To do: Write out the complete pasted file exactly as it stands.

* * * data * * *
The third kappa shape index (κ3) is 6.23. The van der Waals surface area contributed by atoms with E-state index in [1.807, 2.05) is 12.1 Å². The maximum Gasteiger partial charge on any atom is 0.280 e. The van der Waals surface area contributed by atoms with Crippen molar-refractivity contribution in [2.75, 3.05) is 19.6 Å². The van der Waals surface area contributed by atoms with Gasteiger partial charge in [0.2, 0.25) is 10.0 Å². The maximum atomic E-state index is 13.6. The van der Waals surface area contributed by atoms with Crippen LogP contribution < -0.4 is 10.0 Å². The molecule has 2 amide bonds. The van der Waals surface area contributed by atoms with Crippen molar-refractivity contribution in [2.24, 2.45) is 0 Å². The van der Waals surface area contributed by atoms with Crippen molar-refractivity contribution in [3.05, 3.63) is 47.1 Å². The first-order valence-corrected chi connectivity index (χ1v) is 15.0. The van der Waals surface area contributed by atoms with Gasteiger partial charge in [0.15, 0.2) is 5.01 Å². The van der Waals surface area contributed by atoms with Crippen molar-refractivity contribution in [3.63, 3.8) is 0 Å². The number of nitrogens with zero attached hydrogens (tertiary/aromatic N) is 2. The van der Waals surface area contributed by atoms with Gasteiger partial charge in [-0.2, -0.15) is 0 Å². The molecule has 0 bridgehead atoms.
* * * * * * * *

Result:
The third kappa shape index (κ3) is 6.23. The van der Waals surface area contributed by atoms with E-state index in [1.807, 2.05) is 12.1 Å². The maximum Gasteiger partial charge on any atom is 0.280 e. The van der Waals surface area contributed by atoms with Crippen molar-refractivity contribution in [2.75, 3.05) is 19.6 Å². The van der Waals surface area contributed by atoms with Gasteiger partial charge in [0.2, 0.25) is 10.0 Å². The maximum atomic E-state index is 13.6. The van der Waals surface area contributed by atoms with Crippen LogP contribution < -0.4 is 10.0 Å². The molecule has 2 amide bonds. The van der Waals surface area contributed by atoms with Crippen molar-refractivity contribution in [2.24, 2.45) is 0 Å². The van der Waals surface area contributed by atoms with Crippen molar-refractivity contribution in [3.05, 3.63) is 47.1 Å². The first-order valence-corrected chi connectivity index (χ1v) is 15.0. The van der Waals surface area contributed by atoms with Gasteiger partial charge in [0.15, 0.2) is 5.01 Å². The van der Waals surface area contributed by atoms with Crippen molar-refractivity contribution in [3.63, 3.8) is 0 Å². The number of nitrogens with zero attached hydrogens (tertiary/aromatic N) is 2. The van der Waals surface area contributed by atoms with Gasteiger partial charge in [-0.2, -0.15) is 0 Å². The molecule has 0 bridgehead atoms.